It was night when Oudom was arrested. He was taken in the back of a pickup truck to the local police station, hands cinched with cable ties. It was still night when he was taken by that same truck to the district police headquarters in the city. It was another night when he was taken in the back of a larger truck from the city to the prison. He was chained this time. The prisoners lay like logs in the back of the truck, and they rode for hours staring up into a rainy sky. They were on a highway. A dirt road. A dirt track.
There were rumours, of course. Everybody knew. The location? Even the people who knew never said they knew. They dared not admit it even to themselves. The trucks to and from. The walls. The bursts of gunfire at random hours. A shrug. Who knows? A factory, perhaps. Some training facility. Oudom knew what he was, but not where he was, and certainly not why.
Oudom wore the same pink, sleeveless tee shirt and black running shorts he was wearing the night he was arrested. He was sitting in a hut playing cards with seven other men. They were home from work, from fish-farming along the river. It was hard work. There were pens to tend, and fish to net and box and send to the city. Two other people were arrested with him: Sour and Mok. Oudom has not seen them since. He does not know the charges against him. Were there even charges? Did they need charges? The soldiers surrounded the hut and called them, one by one, by name. They were tied and blindfolded, thrown into the back of a truck and driven away. Oudom was not beaten. In a sweltering office at the headquarters, an officer in a green camouflage uniform pushed a paper across a desk, and said, "Sign here." When they said sign, you signed. Oudom could not read. What difference would it have made if he could? He made his mark and was taken to a cell where he fell asleep and woke to the sound of the same woman weeping inconsolably in an adjoining cell.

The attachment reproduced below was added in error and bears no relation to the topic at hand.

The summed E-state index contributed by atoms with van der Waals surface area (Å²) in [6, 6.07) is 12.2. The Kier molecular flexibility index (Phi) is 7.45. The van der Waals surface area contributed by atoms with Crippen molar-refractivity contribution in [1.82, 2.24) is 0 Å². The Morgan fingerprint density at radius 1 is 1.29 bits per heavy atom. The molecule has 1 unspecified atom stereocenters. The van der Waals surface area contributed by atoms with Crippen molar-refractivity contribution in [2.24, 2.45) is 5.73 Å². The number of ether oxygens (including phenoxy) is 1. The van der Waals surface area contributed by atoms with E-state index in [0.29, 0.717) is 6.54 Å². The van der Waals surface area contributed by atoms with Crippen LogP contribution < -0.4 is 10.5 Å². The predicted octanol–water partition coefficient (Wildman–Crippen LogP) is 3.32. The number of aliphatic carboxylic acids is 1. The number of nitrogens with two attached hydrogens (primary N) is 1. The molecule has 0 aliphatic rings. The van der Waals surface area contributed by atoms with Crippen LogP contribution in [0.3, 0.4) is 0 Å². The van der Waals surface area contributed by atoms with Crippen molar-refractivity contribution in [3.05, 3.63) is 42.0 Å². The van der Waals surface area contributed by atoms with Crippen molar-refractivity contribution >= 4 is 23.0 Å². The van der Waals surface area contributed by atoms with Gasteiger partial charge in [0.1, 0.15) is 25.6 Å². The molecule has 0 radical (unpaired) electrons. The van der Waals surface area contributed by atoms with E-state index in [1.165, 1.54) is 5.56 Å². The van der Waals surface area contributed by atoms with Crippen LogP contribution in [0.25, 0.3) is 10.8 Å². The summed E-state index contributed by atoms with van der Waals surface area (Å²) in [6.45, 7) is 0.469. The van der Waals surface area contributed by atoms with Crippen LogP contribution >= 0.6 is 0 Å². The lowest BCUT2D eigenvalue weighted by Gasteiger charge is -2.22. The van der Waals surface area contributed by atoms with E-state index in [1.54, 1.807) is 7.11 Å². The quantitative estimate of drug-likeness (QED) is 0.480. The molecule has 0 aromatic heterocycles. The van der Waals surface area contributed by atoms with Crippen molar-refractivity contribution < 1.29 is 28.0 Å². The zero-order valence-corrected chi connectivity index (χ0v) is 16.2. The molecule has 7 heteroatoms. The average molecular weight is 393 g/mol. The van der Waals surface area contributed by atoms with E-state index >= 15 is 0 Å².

With a hand holding the leaf, he circles the square. He stares at the leaf, mesmerised. He memorises the feather-like shape, branches of veins running through, orange and red and yellow and green and brown rising flame-like from the stem to the crisp, brown tip. He stares until he closes his eyes and sees every detail.
In an hour the guards return and lead him back to his cell, the leaf concealed in his fist. Once alone, he places the leaf gently, almost reverently, into a slot where the mortar has loosened between two concrete blocks. In the coming months he will take the leaf out and turn it over and over again in his hand, remembering its colours even in the dark of his cell. He will take the leaf to his lips, his tongue, his eyelids. He will hold it to his nose and breathe in, trying to recall its scent.
There was a girl in his village, Kaknika. It was probably less than a year ago, but it feels like another lifetime. She had a bright yellow dress with a broad white sash, and she wore flowers in her hair on weekends. They would walk together along the river, hand in hand. Oudom wonders what has happened to her. In another life, they might have got married and been poor-but-happy raising a family. There would have been school fees and illnesses and accidents and laughter and quiet nights of breathless intimacy. Splinters and infections and insect bites and holidays to the beach or the mountains, and funerals. This was his hope when he went looking for work at the fish farm. His family had a small plot of land. They grew cassava, groundnuts and beans, but one could barely make a living growing cassava, ground nuts and beans. There was not enough land to feed a wife, much less a future child. The fish farm needed men to cut bamboo stakes and hammer them into the mud, and boys to swim and dive and string the net pens. Oudom worked hard, his body transforming from a boy's into a man's, so that one day he would have an income to support a wife and someday a family.
Oudom whispers this to the leaf in the night and asks that whoever takes Kaknika from her village will be kind to her and that she will always wear bright yellow dresses, and have flowers in her hair. And he whispers to his leaf in the hope that it can carry word to his mother and father, to let them know he is well and will return soon, even though he now shivers from malaria, there are bloody sores on his chafed wrists and ankles, and his body is shrinking from hunger and disuse.